• Strengthen the socio-emotional development of educators, children and adolescents to prevent and combat expressions, acts and manifestations of xenophobia, exclusion and stigmatization against migrant and other social groups.
  • Design protocols with which we can identify risk and vulnerability situations migrants have to face in the social and cultural dynamics of school environments, to incorporate pertinent inclusion processes in the Institutional Education Projects of the schools.
  • Produce reflection exercises to transform beliefs and views present in social representations to guarantee that all ethnic and cultural identities are valued based on equality.
  • Stimulate dialogue and sharing of situations present in schools to improve school cohabitation and understand that diverse beliefs, interests and interpretations of reality exist in the education community, and that we need to value them as learning opportunities.

Understanding that migration is a social process linked to different factors, and that, until the conditions in the neighboring country and the provision of basic services like education, health and housing, among others do not improve, Venezuelan citizens will keep on seeking better life conditions in Colombia or other countries. In view of the above, we will continue working to:

  • Strengthen disclosure processes of the available route and means for access to the education system.
  • Facilitate transition and leveling mechanisms for Venezuelan students into the Colombian education system.
  • Strengthen and activate cohabitation mechanisms to prevent xenophobia.
  • Train and accompany teachers on how to receive migrant populations into the education system.
  • Strengthen mechanisms that allow us to identify the demand for education services outside the education system.

ECW: With the number of Venezuelans who have fled into Colombia having reached 2.4 million, making it the largest humanitarian crisis in the Western Hemisphere and among the largest globally, ECW has just provided seed funding totaling US$12.4 million for a multi-year programme to assist the country in addressing the educational needs of Venezuelan children and youth, as well as the children and youth in the communities hosting Venezuelans.  Could you comment on the impact of this catalytic grant from ECW, and more specifically what activities the Ministry, in collaboration with a range of UN and NGO partners are planning to implement?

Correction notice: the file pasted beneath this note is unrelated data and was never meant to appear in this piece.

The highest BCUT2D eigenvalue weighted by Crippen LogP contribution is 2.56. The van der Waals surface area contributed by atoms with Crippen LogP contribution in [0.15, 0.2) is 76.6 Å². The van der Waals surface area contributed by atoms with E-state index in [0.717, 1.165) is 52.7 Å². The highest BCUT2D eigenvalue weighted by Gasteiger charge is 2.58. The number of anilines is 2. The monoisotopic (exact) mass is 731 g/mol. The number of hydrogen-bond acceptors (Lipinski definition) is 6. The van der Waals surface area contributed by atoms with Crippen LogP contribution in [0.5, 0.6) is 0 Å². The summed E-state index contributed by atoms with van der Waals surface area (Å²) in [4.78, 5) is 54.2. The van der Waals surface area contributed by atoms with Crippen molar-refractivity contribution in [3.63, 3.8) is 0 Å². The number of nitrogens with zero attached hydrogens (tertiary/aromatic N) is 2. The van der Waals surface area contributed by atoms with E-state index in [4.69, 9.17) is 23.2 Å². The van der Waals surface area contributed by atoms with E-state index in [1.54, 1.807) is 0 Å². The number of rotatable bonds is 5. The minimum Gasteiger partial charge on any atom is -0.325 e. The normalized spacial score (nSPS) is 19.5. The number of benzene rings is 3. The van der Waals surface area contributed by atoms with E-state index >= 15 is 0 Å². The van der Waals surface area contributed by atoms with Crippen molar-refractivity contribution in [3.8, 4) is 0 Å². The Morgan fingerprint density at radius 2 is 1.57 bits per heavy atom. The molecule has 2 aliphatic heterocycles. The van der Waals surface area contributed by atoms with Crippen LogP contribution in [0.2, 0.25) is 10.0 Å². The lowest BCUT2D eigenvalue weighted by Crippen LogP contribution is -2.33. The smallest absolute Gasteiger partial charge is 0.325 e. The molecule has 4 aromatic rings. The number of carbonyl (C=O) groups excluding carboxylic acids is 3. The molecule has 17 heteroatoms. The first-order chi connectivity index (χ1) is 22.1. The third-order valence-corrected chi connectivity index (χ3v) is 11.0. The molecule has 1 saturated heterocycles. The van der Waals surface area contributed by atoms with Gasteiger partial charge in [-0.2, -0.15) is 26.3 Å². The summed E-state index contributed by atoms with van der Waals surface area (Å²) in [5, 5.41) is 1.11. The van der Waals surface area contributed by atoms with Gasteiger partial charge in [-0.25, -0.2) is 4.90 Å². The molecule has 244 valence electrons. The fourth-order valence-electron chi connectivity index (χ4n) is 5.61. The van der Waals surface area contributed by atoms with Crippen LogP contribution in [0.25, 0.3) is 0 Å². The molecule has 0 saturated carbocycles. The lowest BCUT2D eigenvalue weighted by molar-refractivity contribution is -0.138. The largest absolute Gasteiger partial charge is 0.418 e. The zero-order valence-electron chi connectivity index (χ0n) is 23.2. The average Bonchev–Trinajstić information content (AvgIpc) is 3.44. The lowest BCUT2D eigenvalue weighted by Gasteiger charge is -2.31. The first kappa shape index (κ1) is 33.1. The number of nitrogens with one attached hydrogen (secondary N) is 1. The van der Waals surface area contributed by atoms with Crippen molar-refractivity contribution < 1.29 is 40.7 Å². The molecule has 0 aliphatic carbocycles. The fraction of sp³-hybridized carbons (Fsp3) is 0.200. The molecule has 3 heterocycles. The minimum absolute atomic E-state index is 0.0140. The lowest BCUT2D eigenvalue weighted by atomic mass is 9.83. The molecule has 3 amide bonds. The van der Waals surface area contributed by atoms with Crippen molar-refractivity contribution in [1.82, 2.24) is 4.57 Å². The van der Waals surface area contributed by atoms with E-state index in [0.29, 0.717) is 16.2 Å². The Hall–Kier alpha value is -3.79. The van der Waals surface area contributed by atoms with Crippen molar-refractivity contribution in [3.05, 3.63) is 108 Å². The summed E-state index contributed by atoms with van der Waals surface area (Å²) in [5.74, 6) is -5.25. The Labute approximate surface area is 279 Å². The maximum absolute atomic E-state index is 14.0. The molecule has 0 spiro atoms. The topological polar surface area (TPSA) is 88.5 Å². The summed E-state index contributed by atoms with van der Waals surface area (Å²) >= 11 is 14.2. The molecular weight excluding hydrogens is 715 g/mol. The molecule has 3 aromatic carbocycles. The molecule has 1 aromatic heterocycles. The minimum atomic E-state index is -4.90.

Minister Angulo: The project presented by Colombia within the framework of the multi-annual window of ECW has been turned into a tool to activate the participation of other actors, inject new resources and delve into the strategies we are developing.

We have worked with different actors to define and agree upon the priorities of the Multi Year Resilience Programme for Colombia, convinced that this seed funding can amplify the response we are currently already giving regarding the right to education for migrant people. With ally organizations who have been with us in the formulation process, we have agreed to focus the project on four lines:

  • Increase access to education and permanence. Developing strategies to create opportunities for inclusive, gender-sensitive learning that will help children and adolescents with any disability, who have been victims of armed conflict or who are living with the effects of the migration process to overcome the barriers they find.
  • Improve quality of education and learning: Through resources and materials for work in classrooms, teachers with the capacity to respond with pedagogical practices adjusted to the characteristics, interests and barriers that are found in crisis situations, and finally the support for parents and caregivers to strengthen their abilities to accompany the integral development process of their children at home.
  • Promote socioemotional wellbeing and mental health: Provide support to parents and teachers to develop practical abilities for well-being and personal care, stress management and exhaustion prevention.